Misconceptions Regarding Division of Property
As common as divorce has become in the state of Illinois, the division of property in Hoffman Estates still brings up a lot of questions by couples who are going through the process. In fact, there are a lot of misconceptions regarding division of property in a divorce. Let’s go over a few of them here.
All Marital Assets Are “Community Property”
Many people believe that their possessions belong to them, even when there is a divorce. This is not true, however. In the state of Illinois, assets owned by a couple before they file are community property. That said, one spouse can claim an asset as their own, but he or she must provide evidence this was the case. For example, a gift meant for that person alone could qualify as an asset that belonged to him or her only.
It should be noted here that a business can also be considered community property and can be divided up in the final settlement.
Assets Are Split 50/50 for Equitable Division
Although it seems to make sense that assets are simply split in half as a result of a divorce, this is not always the case. A couple is certainly able to do a 50/50 split if they can both agree, but if they have to go to court to make the decision, the split will likely not be straight down the middle. There are other considerations, such as if one spouse makes less money, he or she might need more of the assets to maintain the standard of living enjoyed during the marriage.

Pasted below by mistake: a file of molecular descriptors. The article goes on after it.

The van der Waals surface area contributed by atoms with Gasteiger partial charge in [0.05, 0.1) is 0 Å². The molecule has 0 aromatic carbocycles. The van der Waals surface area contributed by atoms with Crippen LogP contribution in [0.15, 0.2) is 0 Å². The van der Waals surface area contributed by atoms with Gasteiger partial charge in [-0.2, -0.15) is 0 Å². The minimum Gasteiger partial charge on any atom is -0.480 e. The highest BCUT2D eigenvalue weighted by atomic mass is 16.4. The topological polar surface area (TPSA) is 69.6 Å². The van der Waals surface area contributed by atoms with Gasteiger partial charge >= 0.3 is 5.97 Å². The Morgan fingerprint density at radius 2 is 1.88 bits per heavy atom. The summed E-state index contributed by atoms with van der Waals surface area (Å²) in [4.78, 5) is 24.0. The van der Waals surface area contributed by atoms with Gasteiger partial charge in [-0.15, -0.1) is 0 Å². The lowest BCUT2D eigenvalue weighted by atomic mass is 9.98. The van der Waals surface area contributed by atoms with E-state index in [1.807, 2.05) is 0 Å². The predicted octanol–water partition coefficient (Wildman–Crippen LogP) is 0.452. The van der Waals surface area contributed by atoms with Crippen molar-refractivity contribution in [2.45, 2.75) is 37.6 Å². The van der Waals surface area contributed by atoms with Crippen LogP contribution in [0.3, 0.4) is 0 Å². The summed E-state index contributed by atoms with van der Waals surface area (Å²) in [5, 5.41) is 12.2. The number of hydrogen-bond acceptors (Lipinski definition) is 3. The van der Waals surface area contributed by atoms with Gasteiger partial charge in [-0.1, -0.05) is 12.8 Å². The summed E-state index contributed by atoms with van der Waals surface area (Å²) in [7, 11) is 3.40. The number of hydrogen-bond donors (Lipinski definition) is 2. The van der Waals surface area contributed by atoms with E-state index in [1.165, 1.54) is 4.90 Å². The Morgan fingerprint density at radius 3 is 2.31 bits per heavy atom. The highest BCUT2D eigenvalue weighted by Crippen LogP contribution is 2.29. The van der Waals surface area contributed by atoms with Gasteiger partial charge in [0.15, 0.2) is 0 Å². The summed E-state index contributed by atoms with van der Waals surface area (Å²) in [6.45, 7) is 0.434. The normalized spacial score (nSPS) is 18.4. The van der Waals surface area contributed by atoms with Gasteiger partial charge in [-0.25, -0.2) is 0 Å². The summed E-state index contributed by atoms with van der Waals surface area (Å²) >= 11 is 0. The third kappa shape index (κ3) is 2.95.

Whoever Earns More Will Keep More of the Marital Assets
Many high-earning spouses are surprised to learn that the money they make is not theirs alone. For example, if one spouse stayed at home raising the children, he or she contributed to the marriage in a non-monetary way that will be taken into consideration when dividing assets and awarding spousal support.
Contact Our Hoffman Estates Law Firm
If you are facing divorce and have questions about the division of property in Hoffman Estates, turn to an experienced divorce lawyer. Call the Law Offices of Robert M. Kaplan to find out more about equitable property division and what you might expect in your divorce.